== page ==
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Saturday, July 1, 2006

Ph.D. student Sydne Record receives Gilgut Fellowship

Sydne Record, a Ph.D. student in the Plant Biology program at the University of Massachusetts who is doing her dissertation research at the Harvard Forest with Senior Ecologist Aaron Ellison, has received the 2006-2007 Gilgut Fellowship from the Plant Biology program. This fellowship provides a full year of stipend support and release from teaching so that Sydne can focus full-time on her disseration research on understory plants, ants, and ecosystem dynamics. 

Saturday, July 1, 2006

New Harvard Forest Publication: Analytic Web Modeling

Ecologists are interested in synthesizing a diverse array of complex datasets to address novel ecological questions, but Winter Walkupactually synthesizing datasets to produce reliable and reproducible results is a challenging task.

Saturday, July 1, 2006

New Harvard Forest Publication: Foliage Decomposition in Forests Affected By Hemlock Wooly Adelgid

Recent Research Assistant Richard Cobb, working with collaborators including Harvard Forest Ecologist David Orwig and former HF Summer Reserach Program student Steve Currie, examined the impacts of the introduced insect, the hemlock woolly adelgid (HWA) on green litter decomposition in New England hemlock forests. This study investigated both the direct effects of HWA feeding and indirect changes in microclimate on foliar decomposition.

Thursday, June 1, 2006

New Harvard Forest Publication: Conservation & Harvesting In Massachusetts

Forest harvesting is an important, ongoing disturbance that affects the composition, structure, and ecological function of the majority of the world's forests. However, few studies have examined the interaction between land-use conversion and harvesting. Harvard Forest researchers utilized a unique, spatially explicit database of all cutting events and land-cover conversions for Massachusetts over the past 20 years to characterize the interactions between land-use conversion and harvesting, and their relationship to physical, social, and economic factors.

Thursday, June 1, 2006

Spring Leaf Out - 2006

Spring May 22

The photographs in the following presentation document the changes in forest trees at the margin of the pasture, adjacent to the headquarters of the Harvard Forest. These photographs were taken during spring of 2006 by John O'Keefe, and show the timing of the leaf out and leaf development this spring.

Thursday, June 1, 2006

Undergraduate Research Experience Program Kicks Off

2006 REU Interns

22 summer students have arrived as part of the Harvard Forest summer research program in ecology. Students come from all over the United States to participate in on-going research projects including atmospheric pollution, global warming, hurricanes, treefalls, and insect outbreaks. Researchers come from many disciplines and institutions. Specific projects center on population and community ecology, paleoecology, land-use history, wildlife biology, biochemistry, soil science, ecophysiology, and atmosphere-biosphere exchanges.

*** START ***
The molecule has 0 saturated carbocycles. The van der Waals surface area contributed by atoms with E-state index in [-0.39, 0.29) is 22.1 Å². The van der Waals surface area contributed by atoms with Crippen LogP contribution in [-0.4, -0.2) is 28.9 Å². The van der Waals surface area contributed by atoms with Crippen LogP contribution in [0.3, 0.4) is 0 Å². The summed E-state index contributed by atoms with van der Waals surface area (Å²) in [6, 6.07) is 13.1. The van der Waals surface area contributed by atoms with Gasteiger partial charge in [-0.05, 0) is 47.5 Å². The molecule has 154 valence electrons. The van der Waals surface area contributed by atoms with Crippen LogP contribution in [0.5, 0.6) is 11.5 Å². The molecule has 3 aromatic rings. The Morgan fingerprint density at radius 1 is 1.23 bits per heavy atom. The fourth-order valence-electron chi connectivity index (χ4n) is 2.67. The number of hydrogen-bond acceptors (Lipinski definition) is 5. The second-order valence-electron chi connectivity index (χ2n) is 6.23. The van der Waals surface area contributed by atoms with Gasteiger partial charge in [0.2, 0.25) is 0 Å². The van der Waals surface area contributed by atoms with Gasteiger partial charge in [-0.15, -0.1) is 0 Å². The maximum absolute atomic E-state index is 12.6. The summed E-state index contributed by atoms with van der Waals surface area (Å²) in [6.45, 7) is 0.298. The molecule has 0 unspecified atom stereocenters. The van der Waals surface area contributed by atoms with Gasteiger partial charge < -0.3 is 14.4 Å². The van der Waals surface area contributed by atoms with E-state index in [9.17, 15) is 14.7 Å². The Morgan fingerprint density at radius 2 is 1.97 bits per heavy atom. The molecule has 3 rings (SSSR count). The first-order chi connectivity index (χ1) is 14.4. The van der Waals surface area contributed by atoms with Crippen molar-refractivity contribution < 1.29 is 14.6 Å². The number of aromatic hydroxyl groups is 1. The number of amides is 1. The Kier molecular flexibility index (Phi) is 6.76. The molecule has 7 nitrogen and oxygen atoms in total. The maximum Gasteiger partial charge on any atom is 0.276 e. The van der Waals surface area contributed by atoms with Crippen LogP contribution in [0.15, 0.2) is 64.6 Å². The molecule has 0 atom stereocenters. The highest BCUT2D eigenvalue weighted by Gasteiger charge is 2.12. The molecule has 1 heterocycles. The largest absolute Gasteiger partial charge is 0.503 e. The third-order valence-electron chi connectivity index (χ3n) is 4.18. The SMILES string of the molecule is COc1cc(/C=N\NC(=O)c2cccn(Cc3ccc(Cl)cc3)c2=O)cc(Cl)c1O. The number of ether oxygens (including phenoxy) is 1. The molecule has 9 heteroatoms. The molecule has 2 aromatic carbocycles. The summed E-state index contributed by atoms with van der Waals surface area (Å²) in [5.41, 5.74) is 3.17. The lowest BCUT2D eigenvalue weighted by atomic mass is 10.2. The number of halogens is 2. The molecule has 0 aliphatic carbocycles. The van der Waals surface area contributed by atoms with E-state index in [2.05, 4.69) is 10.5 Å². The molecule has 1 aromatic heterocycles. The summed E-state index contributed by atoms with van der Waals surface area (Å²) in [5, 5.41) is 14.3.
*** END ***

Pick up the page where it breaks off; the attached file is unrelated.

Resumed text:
Monday, May 1, 2006

Invasive Plants in the News

HF research on invasive plants demonstrates critical evidence that a noxious alien weed causes ecological damage in the Garlic mustard invasionNortheast

Monday, May 1, 2006

New Harvard Forest Publication: Identifying Types of Private Forest Ownership

Ecosystem-scale approaches to management in the eastern United States depend on the attitudes and behaviors of thousands of non-industrial private families and individuals whose ownership dominates landscapes. In Massachusetts, for example, it is estimated that the average ownership is 23 acres. Most ecosystem processes greatly exceed this very small average management unit. While there has been prior work on individual owner attitudes, there is little documented research exploring attitudes of owners towards cooperation at scales broader than their own properties.

Monday, May 1, 2006

2006-2007 - Charles Bullard Fellowship Recipients

The Charles Bullard fellowship program is to support advanced research and study by individuals who show promise of making an important contribution, either as scholars or administrators, to forestry and forest-related subjects from biology to earth sciences, economics, politics, administration or law. See the complete listing of Bullard Scholars from 1962 - the present. 

Saturday, April 1, 2006

New Harvard Forest Publication: Land Use Change in North Carolina

In a recently released book, Harvard Forest researcher Robert McDonald co-authored a chapter on the causes and consequences of land-use change in the North Carolina Piedmont with D.L. Urban, E.S. Minor, and E.A. Treml. The project integrated studies of forest dynamics, conservation value (forest songbird communities), and ecosystem processes (watershed hydrology and biogeochemistry). As part of this modeling effort, they estimated the uncertainties due to errors in imagery and ground data, model selection, parameter estimation, and process error.

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